Family therapy

Family Therapy 1057
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Family therapy is a form of psychotherapy that involves all the members of a nuclear or extended family. It may be conducted by a pair of therapists—often a man and a woman—to treat gender-related issues or serve as role models for family members. Although some types of family therapy are based on behavioral or psychodynamic principles, the most widespread form is based on family systems theory, an approach that regards the entire family as the unit of treatment, and emphasizes such factors as relationships and communication patterns rather than traits or symptoms in individual members.


The purpose of family therapy is to identify and treat family problems that cause dysfunction. Therapy focuses on improvement in specific areas of functioning for each member, including communication and problem-solving skills.

Family therapy is often recommended when:

  • A family member has schizophrenia or suffers from another severe psychosis ; the goal in these cases is to help other family members understand the disorder and adjust to the psychological changes that may be occurring in the patient.
  • Problems cross generational boundaries, such as when parents share a home with grandparents, or children are being raised by grandparents.
  • Families deviate from social norms (unmarried parents, gay couples rearing children, etc.). These families may or may not have internal problems, but could be troubled by societal attitudes.
  • Members come from mixed racial, cultural, or religious backgrounds.
  • One member is being scapegoated, or their treatment in individual therapy is being undermined.
  • The identified patient's problems seem inextricably tied to problems with other family members.
  • A blended (i.e. step-) family is having adjustment difficulties.


Before family therapy begins, family members are required to undergo a comprehensive clinical evaluation (interview) that includes questions of a personal and sensitive nature. Honest communication between the family members and the therapist is essential; people who are not willing to to discuss and change behaviors may not benefit from therapy.

Families that may not be considered suitable candidates for family therapy include those in which:

  • One or both parents is psychotic or has been diagnosed with antisocial or paranoid personality disorder.
  • Cultural or religious values are opposed to, or suspicious of, psychotherapy.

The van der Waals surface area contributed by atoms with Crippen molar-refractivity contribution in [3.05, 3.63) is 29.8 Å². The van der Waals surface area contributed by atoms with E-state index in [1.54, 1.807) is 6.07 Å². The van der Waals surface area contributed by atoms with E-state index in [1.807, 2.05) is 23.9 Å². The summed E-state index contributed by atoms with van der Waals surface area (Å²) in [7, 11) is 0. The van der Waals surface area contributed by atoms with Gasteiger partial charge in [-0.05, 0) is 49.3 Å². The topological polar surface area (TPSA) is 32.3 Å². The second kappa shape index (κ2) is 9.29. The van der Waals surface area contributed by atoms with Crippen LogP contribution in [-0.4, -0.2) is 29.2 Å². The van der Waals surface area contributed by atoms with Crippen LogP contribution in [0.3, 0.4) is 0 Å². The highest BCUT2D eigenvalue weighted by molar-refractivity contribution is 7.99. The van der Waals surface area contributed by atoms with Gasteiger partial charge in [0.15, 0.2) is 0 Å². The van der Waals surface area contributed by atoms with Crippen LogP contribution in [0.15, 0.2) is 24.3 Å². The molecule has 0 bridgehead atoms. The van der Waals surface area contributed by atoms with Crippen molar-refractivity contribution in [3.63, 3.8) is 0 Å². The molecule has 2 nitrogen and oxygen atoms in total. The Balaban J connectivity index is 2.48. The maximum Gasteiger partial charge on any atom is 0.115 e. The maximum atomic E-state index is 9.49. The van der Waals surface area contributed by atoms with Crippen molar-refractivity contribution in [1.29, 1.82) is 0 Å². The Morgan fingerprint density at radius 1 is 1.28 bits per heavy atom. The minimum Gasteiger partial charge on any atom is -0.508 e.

• Some family members cannot participate in treatment sessions because of illness or other physical limitations.
  • Individuals have very rigid personality structures and might be at risk for an emotional or psychological crisis.
  • Members cannot or will not be able to meet regularly for treatment.
  • The family is unstable or on the verge of break-up.

Intensive family therapy may be difficult for psychotic family members.


Family therapy is a relatively recent development in psychotherapy. It began shortly after World War II, when doctors who were treating schizophrenic patients noticed that the patients' families communicated in disturbed ways. The doctors also found that patients' symptoms rose or fell according to the level of tension between their parents. These observations led to considering a family as an organism (or system) with its own internal rules, patterns of functioning, and tendency to resist change. When the therapists began to treat the families as whole units instead of focusing solely on the hospitalized member, they found that in many cases the schizophrenic family member improved. (This does not mean that schizophrenia is caused by family problems, although they may aggravate its symptoms.) This approach was then applied to families with problems other than schizophrenia. Family therapy is becoming an increasingly common form of treatment as changes in American society are reflected in family structures; it is also helpful when a child or other family member develops a serious physical illness.

Family therapy tends to be short term, usually several months in length, aimed at resolving specific problems such as eating disorders, difficulties with school, or adjustments to bereavement or geographical relocation. It is not normally used for long-term or intensive restructuring of severely dysfunctional families.

In therapy sessions, all members of the family and both therapists (if there is more than one) are present. The therapists try to analyze communication and interaction between all members of the family; they do not side with specific members, although they may make occasional comments to help members become more conscious of patterns previously taken for granted. Therapists who work as a team also model new behaviors through their interactions with each other.

Family therapy is based on systems theory, which sees the family as a living organism that is more than the sum of its individual members and evaluates family members in terms of their position or role within the system. Problems are treated by changing the way the system works rather than trying to "fix" a specific member.